On July 7 this year a warehouse in a residential area of Asuncion, Paraguay's capital, caught fire. The warehouse, belonging to the ministry of agriculture and livestock and stocked with pesticides, was completely gutted. The fire triggered off fears of severe contamination. But three months later, all 1,100 people living in the vicinity are completely healthy and the investigation into the incident has been turned over to anti-corruption authorities.
This is because the initial probe, undertaken by the environmental wing of the office of the public prosecutor, came across compelling evidence that the blaze may have been purposely set. Environmental prosecutor Isacio Cuevas believes that most of the stock had been removed from the warehouse before the fire.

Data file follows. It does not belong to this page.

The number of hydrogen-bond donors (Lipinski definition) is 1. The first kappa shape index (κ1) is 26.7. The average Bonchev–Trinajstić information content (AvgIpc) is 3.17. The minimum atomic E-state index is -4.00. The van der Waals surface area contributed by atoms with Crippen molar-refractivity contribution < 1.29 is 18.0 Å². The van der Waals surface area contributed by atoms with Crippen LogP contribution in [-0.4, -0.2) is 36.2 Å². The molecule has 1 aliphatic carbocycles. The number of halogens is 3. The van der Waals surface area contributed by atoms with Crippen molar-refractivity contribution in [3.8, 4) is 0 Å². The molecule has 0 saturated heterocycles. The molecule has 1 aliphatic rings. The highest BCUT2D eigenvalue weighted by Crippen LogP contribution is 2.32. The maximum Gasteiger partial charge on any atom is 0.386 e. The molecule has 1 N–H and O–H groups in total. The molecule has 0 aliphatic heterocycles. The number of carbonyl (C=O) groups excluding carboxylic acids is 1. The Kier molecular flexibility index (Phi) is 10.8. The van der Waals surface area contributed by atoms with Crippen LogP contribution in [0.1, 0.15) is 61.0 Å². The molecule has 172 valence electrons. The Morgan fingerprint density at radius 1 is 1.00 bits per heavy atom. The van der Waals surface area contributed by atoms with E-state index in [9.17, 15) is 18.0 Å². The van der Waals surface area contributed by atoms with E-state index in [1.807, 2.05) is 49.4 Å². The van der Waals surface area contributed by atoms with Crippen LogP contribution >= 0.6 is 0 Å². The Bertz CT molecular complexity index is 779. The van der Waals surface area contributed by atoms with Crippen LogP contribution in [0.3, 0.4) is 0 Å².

The warehouse should have had 24,610 litres and 6,803 kg of toxic agrochemicals -- including fungicides Propiconazole, and Folicur and insecticide Trebon. But the case file shows fire fighters found no signs of these products among the charred remains. The entire stock had been donated by Japan under an aid programme called 2kr.
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